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Curator's Choice: TAG Fine Arts

Posted on June 28 2017


CultureLabel are proud to introduce Hobby Limon; the co-founder of the art dealers and publishers TAG Fine Arts.

As Director of TAG Fine Arts, Hobby has extensive experience in the art world, and is an expert on contemporary art.

Here are Hobby's top 10 favourites from the CultureLabel collection, all inspired by our great capital city, London!


1. Adam Dant – William Shakespeare’s Shorediche 

''Exceptional draughtsman Adam Dant, who in 2015 was appointed the House of Common’s Official Artist of the General Election, knits together history and personal experiences with humour and beautiful illustrations in his depictions of London. In celebrating the 400th anniversary of William Shakespeare’s death last year, Dant explores the playwright within the artist’s home in Shoreditch, making this a visual feast with both historic and personal connotations.''


2. Tobias Till – E – Eurostar

''Tobias Till’s lino cuts, spanning London’s landmarks from A through the alphabet to Z, capture the extensive city in charming, graphic prints. E – Eurostar depicts the ease at which Londoner’s flit from city to city, country to country, and the abundance of culture that enrich our capital as a result of this.''  

3. Nick Fraser – Tube Map


''Instantly recognizable as our Underground map, Nick Fraser crafts his 3-dimensional representation of the Tube out of copper tubing and washers, giving an inherently mechanical feel to what we usually just see in coloured lines.''  

4. Stephen Walter – The Rivers of London

''Stephen Walter transports us back in London’s history, depicting the water ways which shaped the capital during the Roman Empire in the first century AD. It also interesting to note that many tributaries to the Thames lie beneath the street, almost like veins keeping the heart of our city alive.''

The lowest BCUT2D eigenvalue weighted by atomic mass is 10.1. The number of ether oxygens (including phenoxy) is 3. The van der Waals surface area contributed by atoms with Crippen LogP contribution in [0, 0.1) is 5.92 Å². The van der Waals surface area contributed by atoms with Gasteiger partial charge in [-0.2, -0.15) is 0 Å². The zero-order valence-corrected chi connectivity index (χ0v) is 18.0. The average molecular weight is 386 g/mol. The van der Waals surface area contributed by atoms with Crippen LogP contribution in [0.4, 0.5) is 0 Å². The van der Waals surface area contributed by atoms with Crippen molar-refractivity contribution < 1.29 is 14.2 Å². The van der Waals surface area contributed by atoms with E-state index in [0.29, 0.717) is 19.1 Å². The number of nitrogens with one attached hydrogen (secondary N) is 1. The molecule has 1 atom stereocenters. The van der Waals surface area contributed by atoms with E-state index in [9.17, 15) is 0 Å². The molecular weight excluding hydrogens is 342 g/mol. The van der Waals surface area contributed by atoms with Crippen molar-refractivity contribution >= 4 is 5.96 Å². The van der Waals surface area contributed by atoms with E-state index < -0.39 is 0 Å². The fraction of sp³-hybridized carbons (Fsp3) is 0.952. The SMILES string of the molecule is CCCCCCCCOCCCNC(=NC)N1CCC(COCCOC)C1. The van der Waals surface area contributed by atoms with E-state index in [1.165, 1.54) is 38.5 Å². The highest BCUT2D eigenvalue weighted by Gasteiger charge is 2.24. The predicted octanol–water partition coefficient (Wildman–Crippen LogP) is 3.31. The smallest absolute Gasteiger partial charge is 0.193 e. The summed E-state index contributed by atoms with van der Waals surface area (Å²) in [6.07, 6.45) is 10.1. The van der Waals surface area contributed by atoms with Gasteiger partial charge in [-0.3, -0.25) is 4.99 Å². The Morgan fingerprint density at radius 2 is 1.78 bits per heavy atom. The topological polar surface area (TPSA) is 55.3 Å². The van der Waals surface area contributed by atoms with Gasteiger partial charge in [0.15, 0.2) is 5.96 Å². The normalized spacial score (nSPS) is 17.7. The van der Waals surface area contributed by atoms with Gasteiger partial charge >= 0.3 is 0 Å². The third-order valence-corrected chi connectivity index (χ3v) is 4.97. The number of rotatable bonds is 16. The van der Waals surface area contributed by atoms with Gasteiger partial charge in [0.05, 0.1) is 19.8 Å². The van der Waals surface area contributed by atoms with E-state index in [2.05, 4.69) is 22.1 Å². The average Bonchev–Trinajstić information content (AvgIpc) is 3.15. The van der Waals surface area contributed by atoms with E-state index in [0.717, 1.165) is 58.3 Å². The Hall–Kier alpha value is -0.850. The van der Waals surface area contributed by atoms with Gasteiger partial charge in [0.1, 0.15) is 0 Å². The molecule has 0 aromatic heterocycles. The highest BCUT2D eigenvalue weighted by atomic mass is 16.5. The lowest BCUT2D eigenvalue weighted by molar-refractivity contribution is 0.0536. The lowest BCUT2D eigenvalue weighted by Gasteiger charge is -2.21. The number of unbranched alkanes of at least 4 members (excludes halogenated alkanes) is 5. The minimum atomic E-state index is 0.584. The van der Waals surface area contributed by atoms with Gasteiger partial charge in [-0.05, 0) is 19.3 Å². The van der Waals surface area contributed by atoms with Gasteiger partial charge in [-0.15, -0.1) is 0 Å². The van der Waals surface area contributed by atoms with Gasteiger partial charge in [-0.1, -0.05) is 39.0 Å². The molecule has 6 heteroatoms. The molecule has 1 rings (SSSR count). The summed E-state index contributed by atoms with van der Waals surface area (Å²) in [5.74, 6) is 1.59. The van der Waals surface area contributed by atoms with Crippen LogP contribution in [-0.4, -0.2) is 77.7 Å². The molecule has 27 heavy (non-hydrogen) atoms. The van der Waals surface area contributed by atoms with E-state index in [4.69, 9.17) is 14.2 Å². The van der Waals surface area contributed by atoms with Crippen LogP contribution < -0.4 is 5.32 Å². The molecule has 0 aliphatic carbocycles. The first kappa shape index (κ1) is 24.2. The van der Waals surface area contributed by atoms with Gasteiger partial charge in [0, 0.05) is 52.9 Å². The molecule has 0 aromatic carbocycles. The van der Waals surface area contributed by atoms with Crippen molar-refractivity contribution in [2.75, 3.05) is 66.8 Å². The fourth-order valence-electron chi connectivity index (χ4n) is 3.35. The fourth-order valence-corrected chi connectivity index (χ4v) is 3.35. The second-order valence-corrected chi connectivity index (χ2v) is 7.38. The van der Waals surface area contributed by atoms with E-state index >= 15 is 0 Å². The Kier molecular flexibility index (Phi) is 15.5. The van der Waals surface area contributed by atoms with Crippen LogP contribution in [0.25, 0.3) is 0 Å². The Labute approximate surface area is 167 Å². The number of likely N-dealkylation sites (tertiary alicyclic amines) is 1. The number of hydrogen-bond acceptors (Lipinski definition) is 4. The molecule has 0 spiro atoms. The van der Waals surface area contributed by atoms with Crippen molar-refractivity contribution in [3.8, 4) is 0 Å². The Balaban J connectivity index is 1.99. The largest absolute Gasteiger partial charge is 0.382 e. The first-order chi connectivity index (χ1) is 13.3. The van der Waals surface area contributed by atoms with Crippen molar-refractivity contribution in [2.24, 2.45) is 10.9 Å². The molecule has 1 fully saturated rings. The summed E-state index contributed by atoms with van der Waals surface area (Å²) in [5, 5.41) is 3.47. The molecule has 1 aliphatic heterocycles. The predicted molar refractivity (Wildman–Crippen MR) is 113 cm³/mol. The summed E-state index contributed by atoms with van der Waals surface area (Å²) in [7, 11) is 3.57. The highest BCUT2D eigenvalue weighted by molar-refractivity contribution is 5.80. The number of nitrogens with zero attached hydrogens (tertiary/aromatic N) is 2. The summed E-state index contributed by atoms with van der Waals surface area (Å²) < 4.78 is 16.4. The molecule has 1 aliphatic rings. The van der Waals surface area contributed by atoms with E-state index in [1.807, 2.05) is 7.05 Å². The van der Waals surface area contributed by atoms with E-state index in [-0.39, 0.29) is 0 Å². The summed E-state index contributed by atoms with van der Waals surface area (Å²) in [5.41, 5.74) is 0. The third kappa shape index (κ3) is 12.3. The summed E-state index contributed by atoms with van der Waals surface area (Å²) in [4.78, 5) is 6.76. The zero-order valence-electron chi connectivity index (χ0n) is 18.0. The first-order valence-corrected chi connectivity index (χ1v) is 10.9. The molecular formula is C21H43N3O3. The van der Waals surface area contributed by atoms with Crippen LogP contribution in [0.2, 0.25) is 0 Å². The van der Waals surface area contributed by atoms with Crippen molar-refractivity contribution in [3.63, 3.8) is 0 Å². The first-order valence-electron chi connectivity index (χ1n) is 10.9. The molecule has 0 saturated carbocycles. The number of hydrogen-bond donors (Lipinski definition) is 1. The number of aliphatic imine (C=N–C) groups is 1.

''By intricately paving the streets of the banking district on this map of London with gold, Justine Smith accurately comments on our fixation with money, harking back to folklore and Dick Whittington, who in the 14th century, came to London to seek his fortune. Whilst money is the machine which keeps our city going, this map does bring to the forefront the extent of our fascination.''  


6. Peter Blake - Appearing at the Royal Albert Hall

''Peter Blake’s triptych wonderfully encapsulates the breadth of London’s cultural scene, bringing together music legends such as David Bowie and the Spice Girls shoulder to shoulder with historic icons like Dalai Lama and Princess Diana. It really portrays London as a cultural hub.''  

7. Philipp Ebeling – Tree Pruning  

''Admidst the bustling metropolitan life, German artist Philipp Ebeling made it his business to explore every nook and cranny of London when he moved over. This image of a park in Southwark truly overturns the stereotypical mayhem of city life, proving that natural havens do exist, if you know where to find them.''


''Whilst Darragh Powell made this print wanting to evoke feelings of nature having the upper hand on man, the sight of the CCTV cameras juxtaposes starkly with the previous artwork of finding a “safe haven” – we are being watched clandestinely throughout the day. Wandsworth alone has more CCTV cameras than Dublin, San Francisco and Johannesburg combined.''



9. Tim Hall – Blue London

''Tim Hall beautiful captures a city which seems somewhat unfamiliar – perfectly serene, basking in the glow of moonlight. A far cry from traffic jams and running for the tube!''  

10. Grayson Perry – Scarf: British Museum Map


''A vibrant scarf in Grayson Perry’s typically eye-catching style, he illustrates one of London’s most infamous museums in a way we have never seen before.''  

 CultureLabel Top Tip: Frame this scarf to make it a real work of art!


Want to see more TAG Fine Arts? Shop the range here  



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